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Federer Survives Mannarino To Move Into Second Round

LONDON, (SATSports) – Roger Federer survived Adrian Mannarino to get his quest for a record extending ninth Wimbledon title off the mark. It was not the way anyone would want to win a match as a fall by Mannarino forced him to retire from the match while locked in at 2-2 in sets, handing Roger a 6-4, 6-7 (3), 3-6, 6-2 match win.

Despite showing signs of rustiness, missing 54% of his first serves and converting just 1 of 6 break points, Federer managed to secure the first set to get his campaign up and running.

Mannarino’s serve and backhand were crucial in the second set, playing an incredibly high level of tennis on crucial points and finding angles when he needed them the most. He then forced a tie breaker, which he played phenomenally, point by point, staying in the moment to give Federer something to think about on his game plan as he bagged it 7-3, levelling the match at 1-1 in sets.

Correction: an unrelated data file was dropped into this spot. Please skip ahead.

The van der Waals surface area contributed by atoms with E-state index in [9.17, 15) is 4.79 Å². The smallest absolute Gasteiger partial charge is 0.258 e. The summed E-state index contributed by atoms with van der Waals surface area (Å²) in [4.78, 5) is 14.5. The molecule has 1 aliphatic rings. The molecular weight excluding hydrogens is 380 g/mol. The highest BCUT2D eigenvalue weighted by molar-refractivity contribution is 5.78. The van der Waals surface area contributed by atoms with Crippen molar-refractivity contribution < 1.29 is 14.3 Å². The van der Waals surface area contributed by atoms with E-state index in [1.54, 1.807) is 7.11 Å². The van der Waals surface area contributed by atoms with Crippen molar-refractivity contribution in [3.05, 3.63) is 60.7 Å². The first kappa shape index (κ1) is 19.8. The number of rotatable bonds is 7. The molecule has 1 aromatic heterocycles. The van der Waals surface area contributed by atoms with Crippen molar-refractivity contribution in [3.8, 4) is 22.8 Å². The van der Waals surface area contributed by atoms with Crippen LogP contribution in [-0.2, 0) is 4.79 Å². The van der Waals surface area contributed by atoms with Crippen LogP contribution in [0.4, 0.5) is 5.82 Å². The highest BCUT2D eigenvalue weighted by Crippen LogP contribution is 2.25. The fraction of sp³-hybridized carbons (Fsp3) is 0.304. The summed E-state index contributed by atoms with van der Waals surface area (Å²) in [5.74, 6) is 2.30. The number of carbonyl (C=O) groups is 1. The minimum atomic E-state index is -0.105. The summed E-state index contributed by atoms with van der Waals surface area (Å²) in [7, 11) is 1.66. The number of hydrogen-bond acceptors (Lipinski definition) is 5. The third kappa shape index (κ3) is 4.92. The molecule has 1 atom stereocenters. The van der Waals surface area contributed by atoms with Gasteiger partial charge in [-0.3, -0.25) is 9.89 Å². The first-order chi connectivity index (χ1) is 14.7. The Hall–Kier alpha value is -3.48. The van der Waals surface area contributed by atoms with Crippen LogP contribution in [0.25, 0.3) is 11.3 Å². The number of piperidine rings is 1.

The 33 year old Frenchman was one of 22 men on the draw to have won at least one tour level grass court title and he was giving the best player grass has seen a hard time by maintaining a high level of tennis in the third set. After trading breaks early in the third, Mannarino struck again for 4-2 lead and then kept his unforced errors low while maintaining a high serve winspercentage on his way to sealing a 2-1 set advantage.

The eight time champion, Federer was up to the task in the fourth set as he cruised to a 3-0 lead, fighting hard to stay in the competition where he has seen the most success. It was a sad scene at 4-2 as Mannarino fell down, received treatment but still looked in great discomfort after, he managed to get on his feet and hand the fourth set to Roger but eventually retired, fortunate for the 2019 finalist who was in serious trouble.

The former world number 1 will have to improve his performances if he plans to go deep in the championships this year after an uncharacteristic 45 unforced errors, 61 percent serves in and a shocking 4/13 break points won in his opener. He even felt his opponent was the better player, saying “He was the better player, he could have won, I got a bit lucky,” in his post-match interview

The 39 year old, however broke yet another record when he stepped out on court for his 22nd Wimbledon appearance, making it the most participations at a single major event by any player. Federer looks to go deep again at SW19, after dropping out of the Roland Garros round of 16 to focus on the grass season, which he said that’s when his season really  starts.

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